TIERS, ADVERTISEMENT AND PRODUCT DESIGN7Let h(πk ) 0 be the utility a consumer generate from product πk (πk1 , . . . , πkL ),where h is quasi concave so that if h(πk ) h(πk0 ), then α (0, 1),h(απk (1 α)πk0 ) h(πk0 ).We assume that a consumer prefers higher quality and attribute. h is increasing withrespect to each component, but also along the attribute: πk and any positive vector ( 1 , . . . , L ) 0,h(πk ) h(πk ).Note that we assume quasi-concavity, but do not assume monotonicity with respect toattributes. The fact that it is more costly to signal an attribute does not necessarily meanthat the attribute is more desirable than the other.If a consumer pays a to purchase good πk , his payoff ish(πk ) a.For simplicity, we assume that Pπ (Pπ (1), . . . , Pπ (K)) is exogenous, and independentof π. Under this assumption, we can write P(k) in place of P(k).Let M [0, ) be the space of messages (or the marketing expenses). Conditioned onπ, the sender chooses m M according toσπ : {1, . . . , K} M.Conditioned on m, a consumer pays a(m) to purchase one unit of the good. The seller’spayoff from selling product πk at a(m) after signaling m isa(m) mf (πk )and the payoff of a consumer ish(πk ) a(m).For a fixed π (π1 , . . . , πK ) and probability distribution P, we can treat the continuation game as a signaling game in which the type of the seller is given by πk , with theprobability P(k). Let us refer to the signaling game as G(π). Sincefl0 (πkl ) 0 l,the marginal cost of signaling is decreasing with respect to individual qualities of attributes. However, in G(π), the type is πk but there may be no rank order among πk .Thus, we do not have the single crossing property in G(π), that the monotonicity of themarginal cost of signaling quality with respect to πk as k increases.In order to define the equilibrium outcome of the whole game, let us first define anequilibrium for G(π) for fixed π (π1 , . . . , πK ). Conditioned on m, a buyer forms posterior conjecture µ(πk m). We assume that there is a mass of homogenous consumers,who compete as Bertrand competitors (Milgrom and Roberts (1986)). Suppose that aconsumer has belief about k and πk conditioned on m as µ(πk m), then the payment fromthe consumer is the expected utility of the product conditioned on m:a KXk 1h(πk )µ(πk m).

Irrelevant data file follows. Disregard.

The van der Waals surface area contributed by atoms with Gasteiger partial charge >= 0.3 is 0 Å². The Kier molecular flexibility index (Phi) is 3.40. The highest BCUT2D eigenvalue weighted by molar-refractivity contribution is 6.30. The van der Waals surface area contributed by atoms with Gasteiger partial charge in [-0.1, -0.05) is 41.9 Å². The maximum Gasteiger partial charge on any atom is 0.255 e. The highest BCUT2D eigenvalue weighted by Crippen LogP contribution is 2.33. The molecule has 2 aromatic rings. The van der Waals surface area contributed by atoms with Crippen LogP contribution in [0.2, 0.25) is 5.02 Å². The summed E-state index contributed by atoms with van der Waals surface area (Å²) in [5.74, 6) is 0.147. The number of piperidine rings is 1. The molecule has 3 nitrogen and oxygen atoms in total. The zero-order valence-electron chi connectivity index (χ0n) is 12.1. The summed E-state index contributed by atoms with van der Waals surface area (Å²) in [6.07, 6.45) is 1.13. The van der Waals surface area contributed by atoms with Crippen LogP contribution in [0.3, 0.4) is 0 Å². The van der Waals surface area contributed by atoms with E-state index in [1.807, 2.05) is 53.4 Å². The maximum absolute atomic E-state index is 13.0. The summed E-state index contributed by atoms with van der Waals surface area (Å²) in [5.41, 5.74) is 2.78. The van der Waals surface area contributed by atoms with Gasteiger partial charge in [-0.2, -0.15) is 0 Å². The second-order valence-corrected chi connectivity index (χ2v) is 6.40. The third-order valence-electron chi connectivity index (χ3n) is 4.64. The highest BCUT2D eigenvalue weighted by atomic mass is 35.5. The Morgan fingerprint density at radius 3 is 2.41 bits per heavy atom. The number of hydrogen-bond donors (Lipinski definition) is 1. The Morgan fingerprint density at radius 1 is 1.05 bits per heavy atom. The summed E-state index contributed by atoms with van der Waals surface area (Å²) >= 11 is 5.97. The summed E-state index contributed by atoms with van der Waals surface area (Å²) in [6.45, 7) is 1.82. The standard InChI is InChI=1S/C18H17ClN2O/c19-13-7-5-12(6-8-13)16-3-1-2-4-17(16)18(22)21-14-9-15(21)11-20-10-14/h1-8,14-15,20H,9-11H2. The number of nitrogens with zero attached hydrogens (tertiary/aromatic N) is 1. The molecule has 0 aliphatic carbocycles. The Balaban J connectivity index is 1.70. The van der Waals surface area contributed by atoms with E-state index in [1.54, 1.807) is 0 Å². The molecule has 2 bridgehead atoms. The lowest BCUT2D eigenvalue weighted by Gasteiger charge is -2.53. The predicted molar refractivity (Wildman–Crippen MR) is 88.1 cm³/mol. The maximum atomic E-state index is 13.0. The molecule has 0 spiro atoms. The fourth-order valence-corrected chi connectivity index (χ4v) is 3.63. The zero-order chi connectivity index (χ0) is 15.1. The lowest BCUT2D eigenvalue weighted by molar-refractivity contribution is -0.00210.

8IN-KOO CHO, SUSUMU IMAI, AND YUKA ONOIn any sequential equilibrium, sequential rationality requires that a consumer pay his expected utility from the consumption, because of Bertrand competition among consumers.Sequential equilibrium in G(π) can then be written as a pair (σ; µ) of strategy profile (π, σ)and system of beliefs µ, satisfying consistency and sequential rationality (Kreps and Wilson (1982)).In order to ensure that a sequential equilibrium is sustained by a system of reasonablebeliefs, we impose a restriction on beliefs off the equilibrium path inspired by criterion D1in each signaling game induced by π (Cho and Kreps (1987) and Cho and Sobel (1990)).We focus on a set of sequential equilibria, in which the possibility of signaling the truetype by making a small deviation from the equilibrium logo is exhausted. Fix a particularsequential equilibrium in G(π), and m which is not used with a positive probability inthe equilibrium. DefineD(m, k) {a Uk (m, a) Uk }where Uk is the equilibrium payoff from πk . D(m, k) is the set of responses by the consumers, which generates strictly higher profit for πk than the equilibrium.Definition 2.1. A sequential equilibrium satisfies criterion D1 if for any m not used in theequilibrium with a positive probability, belief µ(πk m) 0 whenever k 0 such that D(m, k) D(m, k 0 ). If a sequential equilibrium (σπ , µ) satisfies criterion D1, then we call it a D1 equilibrium.We define brand as a pair of a product line and the profile of logos associated with theproduct line.5Definition 2.2. A brand is (π, m) where π (π1 , · · · , πK ) is the profile of products and m (m1 , . . . , mK ) is the profile of logos where mk is assigned to πk .In order to be a meaningful brand, the message should be supported by a D1 equilibrium in G(π). Otherwise, one product line can make a small deviation from the existinglogo to signal its own type, generating higher profit.Definition 2.3. Given π and the signaling game G(π) induced by π (πk )Kk 1 , we say thatbrand (π, m) is valid if k, mk σπ (k) where σπ is a D1 equilibrium in G(π).Define the ex ante expected profit of a firm from a valid brand induced by π as Us (π).The firm chooses the profile of products to maximize the profit, among all valid brands.Definition 2.4. An optimal brand is (π , m ) where m is a valid brand in G(π ), and Us (π ) Us (π) π and Us (π) is the equilibrium payoff of a valid brand in G(π). From now on, by anequilibrium, we mean an optimal brand.Let D(π) be the set of D1 equilibria in G(π). The set of equilibrium payoffs of D(π)is known to be upper hemi-continuous with respect to π, from which the existence of asequential equilibrium of the whole game follows (Cho and Sobel (1990)).5Although there is no consensus in economics, marketing, law, accounting and consumer psychologyabout what brand is, our use of brand is consistent with one of the 12 definitions listed in de Chernatonyand Riley (1998). We regard a brand as the long term capital for the product and the advertisement.